While the Task Force's final report, released this week, does include some smart recommendations that could improve the criminal justice system, they missed two key opportunities to reform police practices.
On Saturday, May 16, 2015, NYU Metropolitan Center for Research on Equity and the Transformation of Schools held a conference titled, Race, Rights, and Responsibility: What Educators Can Do to Help Our Students Think Critically about Protest, Law Enforcement, and Civil Liberty.
If the voices and concerns of ordinary Americans aren't at the center of this debate, we can expect the ticking time bomb of urban unrest to explode in more and more communities. Without major reforms, the recent upheavals in Ferguson and Baltimore may simply be a precursor to a wave of 21st century riots.
Now that another killer cop has been acquitted in Cleveland, I'll get straight to the point and answer the question posed by the title of this post about Baltimore's Freddie Gray with a single word: No.
Mosby's courageous decision to prosecute makes her just one of the many black women over the decades who have worked hard to quell the scourge of police brutality. Black women have played a substantial role in bringing national and international attention to the issue, both in the past and today.
Faculty should be hired and evaluated on the basis of their teaching, research, and professional service, and should be free to speak as citizens and persons without fear for their jobs.
Few people discussing the recent riots and protests in Baltimore have bothered to question why young people would feel angry enough to destroy their own neighborhood. Some have suggested the unrest can be blamed largely on the "breakdown" of the family structure in poor neighborhoods, particularly in poor communities of color, where fathers are frequently absent.
Veteran recording artist Maysa doesn't usually hesitate to sing about what's on her mind. But the recent Baltimore unrest following the death of Freddie Gray, led her to question the inclusion of the song "Tear it Up, Tear it Down," on her new album Back 2 Love.
I have family that has dedicated their life in state jobs helping people, I know the need, and don't agree that to help one the other has to be ignored. At a time when Baltimore City youth needs more help than ever, Governor Hogan made it clear that those needs are not a priority.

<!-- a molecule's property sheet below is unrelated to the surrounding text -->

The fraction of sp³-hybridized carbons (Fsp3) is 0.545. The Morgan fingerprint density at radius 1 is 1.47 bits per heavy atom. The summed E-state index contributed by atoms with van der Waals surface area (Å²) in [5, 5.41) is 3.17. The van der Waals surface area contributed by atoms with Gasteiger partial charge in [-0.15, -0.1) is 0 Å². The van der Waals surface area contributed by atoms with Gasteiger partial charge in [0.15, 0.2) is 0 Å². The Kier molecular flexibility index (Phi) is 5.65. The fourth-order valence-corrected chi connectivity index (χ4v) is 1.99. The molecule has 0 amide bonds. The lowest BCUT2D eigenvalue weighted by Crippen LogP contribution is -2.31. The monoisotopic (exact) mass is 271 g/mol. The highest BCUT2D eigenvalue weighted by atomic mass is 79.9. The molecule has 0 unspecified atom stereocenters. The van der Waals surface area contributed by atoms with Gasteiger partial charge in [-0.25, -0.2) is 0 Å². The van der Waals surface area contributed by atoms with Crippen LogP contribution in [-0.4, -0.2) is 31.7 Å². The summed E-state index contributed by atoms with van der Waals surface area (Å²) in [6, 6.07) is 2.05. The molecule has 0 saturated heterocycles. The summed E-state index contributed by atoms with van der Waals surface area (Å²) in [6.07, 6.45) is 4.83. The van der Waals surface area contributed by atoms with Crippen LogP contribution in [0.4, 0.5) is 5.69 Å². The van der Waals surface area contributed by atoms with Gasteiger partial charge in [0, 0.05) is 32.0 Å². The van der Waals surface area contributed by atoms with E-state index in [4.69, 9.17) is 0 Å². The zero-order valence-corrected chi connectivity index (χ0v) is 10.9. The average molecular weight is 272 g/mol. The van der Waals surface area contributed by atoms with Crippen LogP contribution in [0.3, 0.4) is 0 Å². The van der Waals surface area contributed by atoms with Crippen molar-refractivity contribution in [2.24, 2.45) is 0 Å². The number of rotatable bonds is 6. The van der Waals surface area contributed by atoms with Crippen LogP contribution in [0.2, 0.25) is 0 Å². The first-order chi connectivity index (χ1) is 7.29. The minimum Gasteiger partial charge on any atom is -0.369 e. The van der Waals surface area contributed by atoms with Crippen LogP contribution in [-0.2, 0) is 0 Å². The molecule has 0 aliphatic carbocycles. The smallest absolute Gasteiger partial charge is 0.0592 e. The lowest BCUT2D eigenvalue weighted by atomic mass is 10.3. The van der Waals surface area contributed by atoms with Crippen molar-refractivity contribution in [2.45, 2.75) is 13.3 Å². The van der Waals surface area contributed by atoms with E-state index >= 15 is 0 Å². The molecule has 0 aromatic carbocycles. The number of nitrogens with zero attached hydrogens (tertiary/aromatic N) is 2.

...asked my 9 year-old last month. Otherwise absorbed in a rousing Fifa 15 match, he looked up from the iPad when the news upstaged Isco's corner kick.
The horizons of my professional life have always extended beyond our borders. This global perspective has shaped my views on the best ways to address some of the world's most intractable issues -- education, poverty, economic opportunity, health care.
To paraphrase the Stark words from Game of Thrones, summer is coming. Ferguson and Baltimore are likely to be the beginning of a series of (looking for a neutral term here) conflicts. Thus, it behooves us to try to think about the recent events in Baltimore in clearheaded, non-partisan ways.
Whether the location is urban or rural, America is embroiled in racial setbacks which aren't characteristic of progress we've made on other fronts. Here is a person who gives me hope and who I hope will be an inspiration to you as well as we commit to move forward positively and proactively.
Philadelphia has a long history as an incubator for social justice activism, from the abolition of slavery to the Black Power movement. Moreover, with its high unemployment and poverty, low wages, and high incarceration rate, the city could become another Baltimore.
Something amazing happened on Friday at my school... my students exercised their right to conduct a peaceful protest. They organized their strategy within a week; attributing leadership credit to one they called "Ms. Kelly."
We have heard a lot in the last couple of weeks about the impact neighborhoods may have on the outcomes of children who grow up in them. New research reinforces the idea that neighborhoods do matter.